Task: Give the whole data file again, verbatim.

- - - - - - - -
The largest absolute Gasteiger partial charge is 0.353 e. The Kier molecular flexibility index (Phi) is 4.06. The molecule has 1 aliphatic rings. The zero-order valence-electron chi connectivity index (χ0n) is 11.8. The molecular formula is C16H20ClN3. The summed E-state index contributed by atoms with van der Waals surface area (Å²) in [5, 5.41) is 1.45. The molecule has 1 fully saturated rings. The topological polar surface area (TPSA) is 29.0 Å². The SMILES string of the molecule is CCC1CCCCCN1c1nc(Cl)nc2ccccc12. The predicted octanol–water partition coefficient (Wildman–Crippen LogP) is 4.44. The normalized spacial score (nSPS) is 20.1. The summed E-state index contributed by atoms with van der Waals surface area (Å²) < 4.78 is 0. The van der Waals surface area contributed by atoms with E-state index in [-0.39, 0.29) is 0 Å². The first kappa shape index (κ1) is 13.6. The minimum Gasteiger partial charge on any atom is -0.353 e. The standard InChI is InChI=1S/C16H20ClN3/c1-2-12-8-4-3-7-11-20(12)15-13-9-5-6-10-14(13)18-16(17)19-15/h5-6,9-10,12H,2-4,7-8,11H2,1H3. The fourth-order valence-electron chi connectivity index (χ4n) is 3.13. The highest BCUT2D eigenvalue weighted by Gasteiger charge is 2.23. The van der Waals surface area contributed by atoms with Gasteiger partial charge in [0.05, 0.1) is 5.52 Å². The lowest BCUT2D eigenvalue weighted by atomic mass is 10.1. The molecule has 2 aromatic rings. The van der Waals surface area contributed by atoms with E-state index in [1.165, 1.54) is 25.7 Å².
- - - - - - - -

The largest absolute Gasteiger partial charge is 0.353 e. The Kier molecular flexibility index (Phi) is 4.06. The molecule has 1 aliphatic rings. The zero-order valence-electron chi connectivity index (χ0n) is 11.8. The molecular formula is C16H20ClN3. The summed E-state index contributed by atoms with van der Waals surface area (Å²) in [5, 5.41) is 1.45. The molecule has 1 fully saturated rings. The topological polar surface area (TPSA) is 29.0 Å². The SMILES string of the molecule is CCC1CCCCCN1c1nc(Cl)nc2ccccc12. The predicted octanol–water partition coefficient (Wildman–Crippen LogP) is 4.44. The normalized spacial score (nSPS) is 20.1. The summed E-state index contributed by atoms with van der Waals surface area (Å²) < 4.78 is 0. The van der Waals surface area contributed by atoms with E-state index in [-0.39, 0.29) is 0 Å². The first kappa shape index (κ1) is 13.6. The minimum Gasteiger partial charge on any atom is -0.353 e. The standard InChI is InChI=1S/C16H20ClN3/c1-2-12-8-4-3-7-11-20(12)15-13-9-5-6-10-14(13)18-16(17)19-15/h5-6,9-10,12H,2-4,7-8,11H2,1H3. The fourth-order valence-electron chi connectivity index (χ4n) is 3.13. The highest BCUT2D eigenvalue weighted by Gasteiger charge is 2.23. The van der Waals surface area contributed by atoms with Gasteiger partial charge in [0.05, 0.1) is 5.52 Å². The lowest BCUT2D eigenvalue weighted by atomic mass is 10.1. The molecule has 2 aromatic rings. The van der Waals surface area contributed by atoms with E-state index in [1.165, 1.54) is 25.7 Å².